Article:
Many more people in black coats appeared. The shrimp was cleaned up. Replacement bowls of the jumbo little devils arrived. The hostess was gracious and kind and did not have me thrown out of her penthouse window. She waved me to come over to where she stood, sympathetic and smiling, and had me sit down while people brought me drinks. 
Later that evening, after all the fun, I had an excellent discussion with the editor I was chasing, but it centered on faux pas in public, not my book. I believe she said me vs the shrimp was the worst she had ever witnessed. Ha.Ha.Ha.
Yay! I made an impression!
Okay, so lesson learned and duly passed onto fellow Conference goers.  “Step away from the shrimp”, as my dear critique partner, Elaine Fox, now whispers in my ear whenever we’re in a buffet line anywhere.

Especially if the sneaky devils are in a bowl on an ice display, intent on proving Al Gore is totally right about Global Warming.

Sunday, June 9, 2013

Just a little encouragement

I just got a royalty check for $2.29. 
Break out the champagne! I’m not kidding…

I got my first royalty check in the early 1990s. It was for about $4,000. Celebration all around. Bills paid. A vacation with the kids. Feelings of euphoria…I had done it. I really was a professional writer, earning money for stories I’d made up!

All told, I sold about 800,000 books over ten years writing for Harlequin Intrigue, books made of paper. Books translated into French, German, Japanese, Icelandic (a surprise) and Turkish. The Turkish version was about 120 pages while the English language original was about 300, so I always wondered about how they’d so effectively edited…but I digress (not, alas, unusual for me).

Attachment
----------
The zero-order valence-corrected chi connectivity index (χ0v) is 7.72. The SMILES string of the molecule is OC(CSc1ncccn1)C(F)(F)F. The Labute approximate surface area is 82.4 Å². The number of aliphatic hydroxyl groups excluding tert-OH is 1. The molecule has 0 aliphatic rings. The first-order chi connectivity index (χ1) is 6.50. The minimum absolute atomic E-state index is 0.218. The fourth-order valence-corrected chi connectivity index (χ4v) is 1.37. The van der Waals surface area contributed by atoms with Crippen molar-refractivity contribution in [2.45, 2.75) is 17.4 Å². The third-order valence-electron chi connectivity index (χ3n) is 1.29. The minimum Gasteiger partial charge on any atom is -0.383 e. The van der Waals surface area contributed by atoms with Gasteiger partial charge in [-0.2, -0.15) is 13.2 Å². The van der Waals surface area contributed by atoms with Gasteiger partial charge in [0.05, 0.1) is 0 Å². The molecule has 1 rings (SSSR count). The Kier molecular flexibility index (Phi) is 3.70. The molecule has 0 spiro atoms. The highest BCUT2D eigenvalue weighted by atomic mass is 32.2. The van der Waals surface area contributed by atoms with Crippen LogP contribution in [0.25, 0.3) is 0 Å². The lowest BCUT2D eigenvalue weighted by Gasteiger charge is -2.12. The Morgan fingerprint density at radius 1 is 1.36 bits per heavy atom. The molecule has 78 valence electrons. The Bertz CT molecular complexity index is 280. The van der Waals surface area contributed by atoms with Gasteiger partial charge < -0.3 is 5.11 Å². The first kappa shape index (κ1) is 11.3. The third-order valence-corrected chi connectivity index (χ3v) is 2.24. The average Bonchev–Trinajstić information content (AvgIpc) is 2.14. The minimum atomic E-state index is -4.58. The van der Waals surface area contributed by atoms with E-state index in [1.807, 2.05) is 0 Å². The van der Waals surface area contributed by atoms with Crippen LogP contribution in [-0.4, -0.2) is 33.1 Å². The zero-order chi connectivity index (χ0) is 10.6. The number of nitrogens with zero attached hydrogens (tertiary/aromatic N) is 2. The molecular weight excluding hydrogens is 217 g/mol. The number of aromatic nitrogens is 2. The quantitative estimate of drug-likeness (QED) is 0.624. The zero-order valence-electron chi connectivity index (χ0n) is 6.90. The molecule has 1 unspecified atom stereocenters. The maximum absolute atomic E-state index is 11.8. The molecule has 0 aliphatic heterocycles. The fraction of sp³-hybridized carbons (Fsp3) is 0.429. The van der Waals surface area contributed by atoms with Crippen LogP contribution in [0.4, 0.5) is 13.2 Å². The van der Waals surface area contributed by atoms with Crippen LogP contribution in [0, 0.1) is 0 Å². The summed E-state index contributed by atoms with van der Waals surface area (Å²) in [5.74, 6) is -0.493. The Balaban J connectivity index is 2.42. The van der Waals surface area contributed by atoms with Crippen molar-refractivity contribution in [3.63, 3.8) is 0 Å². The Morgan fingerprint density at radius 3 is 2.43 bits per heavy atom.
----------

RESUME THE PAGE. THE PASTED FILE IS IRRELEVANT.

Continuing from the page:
My last royalty check from my life as M.L. Gamble was in early 2002. It was for less than the first, and was for the residuals on the seven novels I wrote for Harlequin Intrigue. Still a nice little amount, in my opinion. But as I’d taken a sabbatical from trying to publish new books and was concentrating on family demands and a new career, I knew it would probably be the last. For awhile, I told myself. I knew I had more books in me, because I was a writer. A professional writer. And, like the cliché says, writers write.

Now it’s 2013 and I am indeed writing for money, a professional writer once again. And money is part of why I write. Not the biggest part. I’ve gotten over the starry-eyed hope for huge money. But a part. My main focus is to do good books, develop a new following of readers who like my ordinary heroines who are confronted by extraordinary situations. But money is certainly an affirming, ‘professional writer’ component.

So, when I opened an envelope from the wonderful agency that represented my work as M.L. Gamble and found a check for $2.29, money earned for two e-versions of those seven paper books I’d written so long ago, my heart lifted. I smiled. I waved the check at the always-supportive-happy-with-any-success-at-all man I love and said, “Look, money!” 

We laughed and hugged and did a fist tap. Told the beautiful daughter in London via g-chat, who woot-wooted across an ocean. Told the son in person, who grinned.
“You’re back,” he said. I am.

And that’s why we broke out the champagne.

Because after a decade out of the game, after a couple of years of researching and grappling with all this new, fabulously challenging and terrifying reality of publishing books NOT made of paper, I had earned $2.70. And I’d paid my old agent their cut, $.41. Happily. The new reality of what it takes to publish, and what form a book exists in when it is published, had changed completely. But that dear little check reminded me that I hadn’t changed.

I’m still a professional writer.

Saturday, May 18, 2013

Kindle v Book…I’ve seen the future and it's kind of scary

Not liking it so much, that new lightweight high-tech pal of mine. Kindle.

'Kind' plus 'le'? Kindly? Is that what they were going for?

Let's Google it.